When the focus error signal FE shown in FIG. 2A is digitized by comparison with a threshold value Ec, the digitized signal shown by FIG. 2C is obtained. An A/D converter 18 samples and holds the objective lens position signal LP at a timing corresponding to the digitized focus error signal shown in FIG. 2C, and converts the objective lens position signal LP to a digital value. In the above-described manner, three (3) values E1-E3 of the objective lens position signal LP can be obtained, respectively, corresponding to the three (3) recording layers 31-33 of the recording medium 1. The values E1-E3 are stored in an EPROM 20 via the CPU 19. Furthermore, by repeating the sweep of the objective lens 23 a number of times and acquiring a plurality of values for E1-E3, average values for the objective lens position signals may be obtained and stored.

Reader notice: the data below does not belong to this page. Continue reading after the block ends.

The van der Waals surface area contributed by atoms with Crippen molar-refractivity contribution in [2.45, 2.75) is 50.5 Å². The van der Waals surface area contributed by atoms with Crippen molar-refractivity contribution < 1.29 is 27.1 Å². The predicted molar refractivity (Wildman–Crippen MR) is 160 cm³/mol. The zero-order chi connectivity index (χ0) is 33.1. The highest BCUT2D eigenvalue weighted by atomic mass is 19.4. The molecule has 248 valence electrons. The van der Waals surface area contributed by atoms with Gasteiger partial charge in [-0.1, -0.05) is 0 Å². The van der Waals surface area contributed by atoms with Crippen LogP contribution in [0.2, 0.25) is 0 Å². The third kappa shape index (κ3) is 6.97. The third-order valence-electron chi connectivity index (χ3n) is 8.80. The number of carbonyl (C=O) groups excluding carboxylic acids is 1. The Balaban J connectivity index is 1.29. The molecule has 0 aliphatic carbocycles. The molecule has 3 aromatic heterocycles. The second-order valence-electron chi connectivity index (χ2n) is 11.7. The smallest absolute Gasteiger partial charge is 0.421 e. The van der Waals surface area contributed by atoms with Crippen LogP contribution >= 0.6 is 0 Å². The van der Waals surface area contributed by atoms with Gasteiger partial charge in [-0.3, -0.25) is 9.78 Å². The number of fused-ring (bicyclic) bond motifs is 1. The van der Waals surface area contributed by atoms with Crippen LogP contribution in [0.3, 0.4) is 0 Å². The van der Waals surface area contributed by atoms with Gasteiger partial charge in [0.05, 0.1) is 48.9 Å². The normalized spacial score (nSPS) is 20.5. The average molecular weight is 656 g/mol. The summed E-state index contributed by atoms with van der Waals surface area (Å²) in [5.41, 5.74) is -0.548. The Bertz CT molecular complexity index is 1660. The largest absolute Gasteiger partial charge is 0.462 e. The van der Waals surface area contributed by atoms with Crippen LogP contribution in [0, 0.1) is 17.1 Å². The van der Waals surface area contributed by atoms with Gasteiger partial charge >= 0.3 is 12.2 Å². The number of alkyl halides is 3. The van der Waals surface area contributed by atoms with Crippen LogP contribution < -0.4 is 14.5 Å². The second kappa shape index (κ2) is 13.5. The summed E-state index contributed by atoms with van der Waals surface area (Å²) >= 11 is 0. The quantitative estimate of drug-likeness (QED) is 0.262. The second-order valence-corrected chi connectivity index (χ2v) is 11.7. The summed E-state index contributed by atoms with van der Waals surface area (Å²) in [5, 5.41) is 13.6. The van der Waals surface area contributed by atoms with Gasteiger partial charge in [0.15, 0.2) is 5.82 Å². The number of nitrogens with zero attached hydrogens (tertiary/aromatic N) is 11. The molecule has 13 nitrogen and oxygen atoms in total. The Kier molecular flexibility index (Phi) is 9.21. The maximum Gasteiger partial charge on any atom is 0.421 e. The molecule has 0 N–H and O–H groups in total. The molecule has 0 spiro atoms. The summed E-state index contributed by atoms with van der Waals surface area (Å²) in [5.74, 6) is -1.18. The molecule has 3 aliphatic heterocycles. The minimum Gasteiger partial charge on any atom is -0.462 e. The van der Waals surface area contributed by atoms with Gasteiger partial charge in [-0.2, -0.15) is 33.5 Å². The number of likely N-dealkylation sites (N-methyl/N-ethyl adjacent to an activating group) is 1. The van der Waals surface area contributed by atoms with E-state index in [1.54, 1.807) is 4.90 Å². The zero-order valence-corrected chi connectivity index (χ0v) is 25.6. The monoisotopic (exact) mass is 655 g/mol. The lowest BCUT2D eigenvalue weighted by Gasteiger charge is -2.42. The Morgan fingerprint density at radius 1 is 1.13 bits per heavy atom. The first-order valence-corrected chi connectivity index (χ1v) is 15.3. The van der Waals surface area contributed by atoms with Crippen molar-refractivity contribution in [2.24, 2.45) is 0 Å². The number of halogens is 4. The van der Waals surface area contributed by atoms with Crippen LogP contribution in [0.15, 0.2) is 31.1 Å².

Next, focus pulling to the first recording layer 31 of the recording medium 1 is performed. Focus pulling to the first recording layer 31 is similar to focus pulling for a normal single layer recording medium. More particularly, while monitoring the level of the whole light amount signal, when focus is pulled close to the recording surface (i.e., close to the control point CP1 of the focus error signal FE shown in FIG. 2A), the state of the switch 14 is changed such that the output of the sweep circuit 27 is no longer input to the AF driver, and the output of the jump circuit 13 is now input to the AF driver 15. The focus servo loop is thereby placed in the ON state. Track control is then performed using the track error signal TE obtained from the track of the recording layer 31. Moreover, double servo control which drives the carriage is conjointly performed using the low frequency components of the track error signal TE. The above control state comprises a block following state.